Adaptation at 20
The collaboration of director Spike Jonze and screenwriter Charlie Kaufman has such a distinct look and feel to it that it’s kind of shocking that they only made two films together. The first was 1999’s Being John Malkovich, while the second was 2002’s Adaptation, the latter of which turns 20 years old this week.
Adaptation sought to adapt a bestselling book, Susan Orlean’s The Orchid Thief, in the most unconventional way imaginable: It was about the act of Kaufman (Nicolas Cage) adapting The Orchid Thief, and struggling with this “sprawling New Yorker shit,” as we hear in his nearly constant, neurotic voiceover. Some screenwriters write fictional versions of themselves, making their on-screen alter egos cooler, better-looking, and more put-together than their real selves, but that’s not what happened here.
The film also entails Kaufman confronting fictional versions of author Orlean and subject John Laroche and even having a fictitious twin brother named Donald (also played by Cage), who’s a much hackier (and much more successful) writer than he is.
Charlie Kaufman, in real life, was, in fact, hired to write an adaptation of The Orchid Thief, although it was never made, either in his version or anyone else’s. But the weird fictitious adaptation ended up more successful and was actually made into an acclaimed movie, Adaptation. The title itself is a double meaning, from the adapting of the flowers and the adapting of the novel.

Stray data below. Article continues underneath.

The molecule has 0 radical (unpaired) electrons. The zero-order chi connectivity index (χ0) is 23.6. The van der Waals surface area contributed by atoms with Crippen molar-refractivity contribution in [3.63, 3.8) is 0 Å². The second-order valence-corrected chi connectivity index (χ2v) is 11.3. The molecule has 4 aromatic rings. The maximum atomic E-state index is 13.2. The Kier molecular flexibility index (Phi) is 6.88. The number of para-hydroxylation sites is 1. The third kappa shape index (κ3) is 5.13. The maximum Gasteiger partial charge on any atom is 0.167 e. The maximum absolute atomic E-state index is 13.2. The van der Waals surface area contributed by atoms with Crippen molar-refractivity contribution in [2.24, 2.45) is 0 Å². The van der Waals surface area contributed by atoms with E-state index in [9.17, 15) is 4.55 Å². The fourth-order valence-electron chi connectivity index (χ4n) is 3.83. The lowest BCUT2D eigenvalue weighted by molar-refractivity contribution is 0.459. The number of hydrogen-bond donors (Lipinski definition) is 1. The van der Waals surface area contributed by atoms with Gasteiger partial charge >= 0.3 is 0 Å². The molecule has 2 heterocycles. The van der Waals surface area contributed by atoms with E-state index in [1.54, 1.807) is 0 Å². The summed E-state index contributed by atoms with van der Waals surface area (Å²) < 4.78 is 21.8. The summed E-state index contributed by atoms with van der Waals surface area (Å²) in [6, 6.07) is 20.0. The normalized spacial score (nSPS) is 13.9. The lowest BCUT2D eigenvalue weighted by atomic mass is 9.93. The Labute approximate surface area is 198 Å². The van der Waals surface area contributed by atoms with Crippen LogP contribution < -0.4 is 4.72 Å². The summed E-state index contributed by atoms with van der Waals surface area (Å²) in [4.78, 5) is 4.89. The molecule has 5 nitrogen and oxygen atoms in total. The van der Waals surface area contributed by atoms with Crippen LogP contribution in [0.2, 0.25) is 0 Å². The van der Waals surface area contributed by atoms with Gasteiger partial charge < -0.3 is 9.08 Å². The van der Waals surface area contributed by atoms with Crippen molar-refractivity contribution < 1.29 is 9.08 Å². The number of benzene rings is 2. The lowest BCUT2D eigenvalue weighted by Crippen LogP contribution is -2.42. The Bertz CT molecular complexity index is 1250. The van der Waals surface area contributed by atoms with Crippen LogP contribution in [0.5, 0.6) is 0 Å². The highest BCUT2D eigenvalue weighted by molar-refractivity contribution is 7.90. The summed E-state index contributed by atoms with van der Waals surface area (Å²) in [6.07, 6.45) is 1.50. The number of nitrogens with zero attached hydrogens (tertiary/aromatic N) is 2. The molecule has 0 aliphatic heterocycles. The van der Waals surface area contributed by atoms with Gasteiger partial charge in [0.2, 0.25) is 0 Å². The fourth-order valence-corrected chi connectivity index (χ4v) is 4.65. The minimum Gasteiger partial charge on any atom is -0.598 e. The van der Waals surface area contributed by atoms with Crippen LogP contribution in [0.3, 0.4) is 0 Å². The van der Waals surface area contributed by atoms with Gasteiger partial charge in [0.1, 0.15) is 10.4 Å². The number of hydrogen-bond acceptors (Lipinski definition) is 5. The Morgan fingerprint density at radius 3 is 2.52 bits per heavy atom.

Kaufman was even nominated for a Best Adapted Screenplay Oscar, along with his nonexistent brother, to whom the film was dedicated (Chris Cooper won the film’s only Oscar for Best Supporting Actor). And in fact, Adaptation in its third act turns into the film that Charlie, earlier on, had been clear that he had no interest in making- but was exactly the film Donald would himself write.
While not quite as absurd as Being John Malkovich had been, Adaptation was indeed plenty weird. Large chunks of it are Charlie writing, alone, and berating himself. Eventually, Orlean and Laroche (played by Meryl Streep and Chris Cooper) enter the story as increasingly exaggerated versions of themselves. We even get a version of screenwriting guru Robert McKee (Brian Cox), who appears to represent everything Charlie Kaufman is against (and “Donald Kaufman” is for).
The best scene of the film has Donald pitching his idea for a movie: The Three, a thriller, the sort of thing that was in vogue at the time, in which the hero, the villains, and the girl all turn out to be the same person, someone with multiple personalities.
Jonze and Kaufman, strangely, have not worked together in the 20 years since Adaptation. But that film showed the potential of what a truly wacky idea could lead to.